- Lightly brush your tongue to help keep your mouth clean.
People with arthritis or other conditions that limit hand motion may find it hard to hold and use a toothbrush. Some helpful ideas are:
- Use an electric or battery-operated toothbrush.
- Slide a bicycle grip or foam tube over the handle of the toothbrush.
- Buy a toothbrush with a larger handle.
- Attach the toothbrush handle to your hand with a wide elastic band.
- You also need to clean around your teeth with dental floss every day. Careful flossing will take off plaque and leftover food that a toothbrush can’t reach. Be sure to rinse after you floss.
How to Floss
See your dentist if brushing or flossing causes your gums to bleed or hurts your mouth. If you have trouble flossing, a floss holder may help. Ask your dentist to show you the right way to floss.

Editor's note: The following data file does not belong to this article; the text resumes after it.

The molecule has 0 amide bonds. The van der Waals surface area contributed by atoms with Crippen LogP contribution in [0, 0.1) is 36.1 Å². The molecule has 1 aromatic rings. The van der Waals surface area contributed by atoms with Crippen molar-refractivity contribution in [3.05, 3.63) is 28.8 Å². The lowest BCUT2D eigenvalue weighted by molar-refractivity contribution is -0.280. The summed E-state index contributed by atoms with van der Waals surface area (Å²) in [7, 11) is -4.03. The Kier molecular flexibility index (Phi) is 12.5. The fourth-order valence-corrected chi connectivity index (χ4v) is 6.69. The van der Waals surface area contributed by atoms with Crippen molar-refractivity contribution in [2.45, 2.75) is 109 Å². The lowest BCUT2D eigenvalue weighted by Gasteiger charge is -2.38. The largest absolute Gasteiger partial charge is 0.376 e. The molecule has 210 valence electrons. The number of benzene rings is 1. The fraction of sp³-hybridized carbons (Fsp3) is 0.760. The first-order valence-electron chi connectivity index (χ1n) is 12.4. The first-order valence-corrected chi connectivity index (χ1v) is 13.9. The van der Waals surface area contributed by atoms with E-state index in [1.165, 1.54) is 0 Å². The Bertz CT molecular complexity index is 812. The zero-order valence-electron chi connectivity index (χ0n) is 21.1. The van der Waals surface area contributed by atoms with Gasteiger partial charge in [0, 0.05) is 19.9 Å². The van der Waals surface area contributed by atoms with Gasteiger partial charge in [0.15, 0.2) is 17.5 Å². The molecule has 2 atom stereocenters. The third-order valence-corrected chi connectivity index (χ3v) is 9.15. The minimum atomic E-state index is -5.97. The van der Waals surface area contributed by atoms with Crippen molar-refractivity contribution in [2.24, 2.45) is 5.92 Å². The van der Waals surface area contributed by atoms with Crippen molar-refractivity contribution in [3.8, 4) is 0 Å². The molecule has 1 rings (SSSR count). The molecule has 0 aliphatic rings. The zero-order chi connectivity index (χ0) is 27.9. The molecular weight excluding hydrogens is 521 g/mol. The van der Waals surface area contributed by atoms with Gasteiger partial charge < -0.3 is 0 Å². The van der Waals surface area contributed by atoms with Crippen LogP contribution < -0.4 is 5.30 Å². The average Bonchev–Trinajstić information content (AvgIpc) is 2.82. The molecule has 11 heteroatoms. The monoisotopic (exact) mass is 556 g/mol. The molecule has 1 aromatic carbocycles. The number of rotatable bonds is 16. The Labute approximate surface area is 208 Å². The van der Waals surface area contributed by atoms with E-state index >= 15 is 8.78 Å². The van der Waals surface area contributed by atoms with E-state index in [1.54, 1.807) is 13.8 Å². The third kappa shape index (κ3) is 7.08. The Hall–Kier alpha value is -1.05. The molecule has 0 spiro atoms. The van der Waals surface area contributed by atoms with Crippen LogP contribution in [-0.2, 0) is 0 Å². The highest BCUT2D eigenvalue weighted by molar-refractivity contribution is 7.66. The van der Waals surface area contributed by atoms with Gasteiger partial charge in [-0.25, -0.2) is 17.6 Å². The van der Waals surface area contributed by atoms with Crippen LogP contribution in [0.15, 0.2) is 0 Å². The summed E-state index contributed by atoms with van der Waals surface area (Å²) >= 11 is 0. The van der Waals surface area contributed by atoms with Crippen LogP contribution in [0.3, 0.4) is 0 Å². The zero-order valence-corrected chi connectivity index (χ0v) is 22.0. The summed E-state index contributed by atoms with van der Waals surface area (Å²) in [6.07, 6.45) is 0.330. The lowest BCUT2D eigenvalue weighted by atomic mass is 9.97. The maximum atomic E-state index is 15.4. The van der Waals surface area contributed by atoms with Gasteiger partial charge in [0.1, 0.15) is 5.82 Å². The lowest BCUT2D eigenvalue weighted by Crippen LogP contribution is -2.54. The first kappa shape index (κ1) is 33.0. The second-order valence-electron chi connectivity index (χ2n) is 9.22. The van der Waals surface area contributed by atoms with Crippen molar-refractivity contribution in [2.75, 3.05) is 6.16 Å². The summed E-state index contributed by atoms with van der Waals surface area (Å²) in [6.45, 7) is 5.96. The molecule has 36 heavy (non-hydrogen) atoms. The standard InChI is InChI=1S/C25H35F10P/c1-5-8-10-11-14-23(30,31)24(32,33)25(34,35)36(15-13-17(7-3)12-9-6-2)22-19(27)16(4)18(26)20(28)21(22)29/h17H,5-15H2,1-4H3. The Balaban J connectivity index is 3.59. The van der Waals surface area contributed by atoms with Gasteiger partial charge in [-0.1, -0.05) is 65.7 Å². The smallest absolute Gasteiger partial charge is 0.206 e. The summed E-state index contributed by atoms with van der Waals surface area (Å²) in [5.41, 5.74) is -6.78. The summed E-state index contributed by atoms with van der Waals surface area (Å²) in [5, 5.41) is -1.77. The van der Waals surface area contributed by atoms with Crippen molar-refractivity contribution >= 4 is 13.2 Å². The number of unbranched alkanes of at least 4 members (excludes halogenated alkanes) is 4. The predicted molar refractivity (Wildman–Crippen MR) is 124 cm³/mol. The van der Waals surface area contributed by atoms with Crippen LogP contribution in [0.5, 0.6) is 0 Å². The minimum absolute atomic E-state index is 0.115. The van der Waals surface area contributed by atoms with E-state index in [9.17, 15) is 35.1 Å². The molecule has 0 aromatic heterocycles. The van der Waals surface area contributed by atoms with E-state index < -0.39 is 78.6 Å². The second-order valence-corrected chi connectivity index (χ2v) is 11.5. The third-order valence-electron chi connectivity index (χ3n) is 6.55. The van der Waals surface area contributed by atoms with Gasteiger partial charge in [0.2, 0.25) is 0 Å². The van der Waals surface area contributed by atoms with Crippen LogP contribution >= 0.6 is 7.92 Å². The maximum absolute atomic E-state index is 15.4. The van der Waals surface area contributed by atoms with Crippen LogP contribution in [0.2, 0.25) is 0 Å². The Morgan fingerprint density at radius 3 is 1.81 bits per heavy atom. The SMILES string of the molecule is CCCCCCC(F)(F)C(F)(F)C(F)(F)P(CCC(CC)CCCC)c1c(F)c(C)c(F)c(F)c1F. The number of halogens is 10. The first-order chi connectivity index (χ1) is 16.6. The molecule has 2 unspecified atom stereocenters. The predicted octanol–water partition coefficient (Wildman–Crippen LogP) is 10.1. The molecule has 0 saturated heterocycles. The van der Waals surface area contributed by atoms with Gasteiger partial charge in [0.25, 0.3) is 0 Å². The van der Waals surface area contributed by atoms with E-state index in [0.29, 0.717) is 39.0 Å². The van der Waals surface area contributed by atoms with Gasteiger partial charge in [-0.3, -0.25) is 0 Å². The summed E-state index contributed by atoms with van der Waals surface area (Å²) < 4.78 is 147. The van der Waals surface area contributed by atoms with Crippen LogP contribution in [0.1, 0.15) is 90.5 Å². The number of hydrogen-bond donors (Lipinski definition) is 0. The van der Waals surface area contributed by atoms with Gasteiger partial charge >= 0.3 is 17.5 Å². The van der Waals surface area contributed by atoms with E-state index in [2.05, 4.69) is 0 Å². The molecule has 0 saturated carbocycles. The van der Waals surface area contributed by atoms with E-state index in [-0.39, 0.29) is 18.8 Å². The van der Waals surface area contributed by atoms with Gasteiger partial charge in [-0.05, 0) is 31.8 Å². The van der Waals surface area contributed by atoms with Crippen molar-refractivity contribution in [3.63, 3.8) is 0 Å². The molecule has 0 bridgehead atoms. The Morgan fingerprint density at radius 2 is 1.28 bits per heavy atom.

Sometimes, false teeth (dentures) are needed to replace badly damaged teeth. Partial dentures may be used to fill in one or more missing teeth. Dentures may feel strange at first. In the beginning, your dentist may want to see you often to make sure the dentures fit. Over time, your gums will change shape and your dentures may need to be adjusted or replaced. Be sure to let your dentist handle these adjustments.
When you are learning to eat with dentures, it may be easier if you:
- Start with soft, non-sticky food.
- Cut your food into small pieces.
- Chew slowly using both sides of your mouth.
Be careful when wearing dentures because it may be harder for you to feel hot foods and drinks or notice bones in your mouth from your food.
Keep your dentures clean and free from food that can cause stains, bad breath, or swollen gums. Brush them every day with a denture care product. Take your dentures out of your mouth at night and put them in water or a denture-cleansing liquid.
Dry mouth happens when you don’t have enough saliva, or spit, to keep your mouth wet. Many common medicines can cause dry mouth. That can make it hard to eat, swallow, taste, and even speak. Dry mouth can cause tooth decay and other infections of the mouth.